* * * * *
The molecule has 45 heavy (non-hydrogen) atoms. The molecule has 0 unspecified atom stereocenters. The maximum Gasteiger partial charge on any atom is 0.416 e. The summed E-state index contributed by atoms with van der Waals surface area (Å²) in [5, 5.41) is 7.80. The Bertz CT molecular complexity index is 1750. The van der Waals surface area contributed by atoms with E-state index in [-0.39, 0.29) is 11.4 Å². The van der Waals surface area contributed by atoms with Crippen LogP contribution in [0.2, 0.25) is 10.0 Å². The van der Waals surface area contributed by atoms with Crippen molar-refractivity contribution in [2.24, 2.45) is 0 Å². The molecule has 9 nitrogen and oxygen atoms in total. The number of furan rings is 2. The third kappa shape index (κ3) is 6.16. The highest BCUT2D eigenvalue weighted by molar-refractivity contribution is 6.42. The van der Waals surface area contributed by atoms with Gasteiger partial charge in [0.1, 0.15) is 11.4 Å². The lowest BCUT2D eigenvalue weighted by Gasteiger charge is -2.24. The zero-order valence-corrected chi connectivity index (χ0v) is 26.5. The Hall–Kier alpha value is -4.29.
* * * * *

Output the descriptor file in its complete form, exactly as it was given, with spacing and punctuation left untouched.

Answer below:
The molecule has 45 heavy (non-hydrogen) atoms. The molecule has 0 unspecified atom stereocenters. The maximum Gasteiger partial charge on any atom is 0.416 e. The summed E-state index contributed by atoms with van der Waals surface area (Å²) in [5, 5.41) is 7.80. The Bertz CT molecular complexity index is 1750. The van der Waals surface area contributed by atoms with E-state index in [-0.39, 0.29) is 11.4 Å². The van der Waals surface area contributed by atoms with Crippen LogP contribution in [0.2, 0.25) is 10.0 Å². The van der Waals surface area contributed by atoms with Crippen molar-refractivity contribution in [2.24, 2.45) is 0 Å². The molecule has 9 nitrogen and oxygen atoms in total. The number of furan rings is 2. The third kappa shape index (κ3) is 6.16. The highest BCUT2D eigenvalue weighted by molar-refractivity contribution is 6.42. The van der Waals surface area contributed by atoms with Gasteiger partial charge in [0.1, 0.15) is 11.4 Å². The lowest BCUT2D eigenvalue weighted by Gasteiger charge is -2.24. The zero-order valence-corrected chi connectivity index (χ0v) is 26.5. The Hall–Kier alpha value is -4.29.